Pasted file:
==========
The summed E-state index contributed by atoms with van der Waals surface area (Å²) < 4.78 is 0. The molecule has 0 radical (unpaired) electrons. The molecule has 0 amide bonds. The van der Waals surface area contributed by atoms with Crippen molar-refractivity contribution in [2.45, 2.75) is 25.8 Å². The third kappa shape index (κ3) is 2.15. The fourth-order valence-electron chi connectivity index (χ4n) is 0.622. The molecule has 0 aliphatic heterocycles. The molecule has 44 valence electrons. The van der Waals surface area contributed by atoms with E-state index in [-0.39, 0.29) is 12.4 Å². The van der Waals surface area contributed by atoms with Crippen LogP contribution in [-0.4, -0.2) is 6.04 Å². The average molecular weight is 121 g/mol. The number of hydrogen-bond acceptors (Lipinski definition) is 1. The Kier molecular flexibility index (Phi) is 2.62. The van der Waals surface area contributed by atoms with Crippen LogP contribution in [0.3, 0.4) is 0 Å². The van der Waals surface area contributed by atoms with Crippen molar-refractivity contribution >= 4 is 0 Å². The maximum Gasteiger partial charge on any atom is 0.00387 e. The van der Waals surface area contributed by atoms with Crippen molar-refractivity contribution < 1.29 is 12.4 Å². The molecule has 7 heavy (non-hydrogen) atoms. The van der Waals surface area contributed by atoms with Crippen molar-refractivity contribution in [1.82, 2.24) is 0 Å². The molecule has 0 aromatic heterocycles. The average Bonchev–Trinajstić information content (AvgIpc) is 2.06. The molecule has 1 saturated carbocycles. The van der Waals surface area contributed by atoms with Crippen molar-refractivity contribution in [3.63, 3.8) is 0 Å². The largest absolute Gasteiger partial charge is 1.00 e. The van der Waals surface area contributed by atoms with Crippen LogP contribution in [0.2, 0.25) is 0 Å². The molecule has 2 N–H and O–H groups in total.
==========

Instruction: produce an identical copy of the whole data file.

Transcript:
The summed E-state index contributed by atoms with van der Waals surface area (Å²) < 4.78 is 0. The molecule has 0 radical (unpaired) electrons. The molecule has 0 amide bonds. The van der Waals surface area contributed by atoms with Crippen molar-refractivity contribution in [2.45, 2.75) is 25.8 Å². The third kappa shape index (κ3) is 2.15. The fourth-order valence-electron chi connectivity index (χ4n) is 0.622. The molecule has 0 aliphatic heterocycles. The molecule has 44 valence electrons. The van der Waals surface area contributed by atoms with E-state index in [-0.39, 0.29) is 12.4 Å². The van der Waals surface area contributed by atoms with Crippen LogP contribution in [-0.4, -0.2) is 6.04 Å². The average molecular weight is 121 g/mol. The number of hydrogen-bond acceptors (Lipinski definition) is 1. The Kier molecular flexibility index (Phi) is 2.62. The van der Waals surface area contributed by atoms with Crippen LogP contribution in [0.3, 0.4) is 0 Å². The van der Waals surface area contributed by atoms with Crippen molar-refractivity contribution >= 4 is 0 Å². The maximum Gasteiger partial charge on any atom is 0.00387 e. The van der Waals surface area contributed by atoms with Crippen molar-refractivity contribution < 1.29 is 12.4 Å². The molecule has 7 heavy (non-hydrogen) atoms. The van der Waals surface area contributed by atoms with Crippen molar-refractivity contribution in [1.82, 2.24) is 0 Å². The molecule has 0 aromatic heterocycles. The average Bonchev–Trinajstić information content (AvgIpc) is 2.06. The molecule has 1 saturated carbocycles. The van der Waals surface area contributed by atoms with Crippen molar-refractivity contribution in [3.63, 3.8) is 0 Å². The largest absolute Gasteiger partial charge is 1.00 e. The van der Waals surface area contributed by atoms with Crippen LogP contribution in [0.2, 0.25) is 0 Å². The molecule has 2 N–H and O–H groups in total.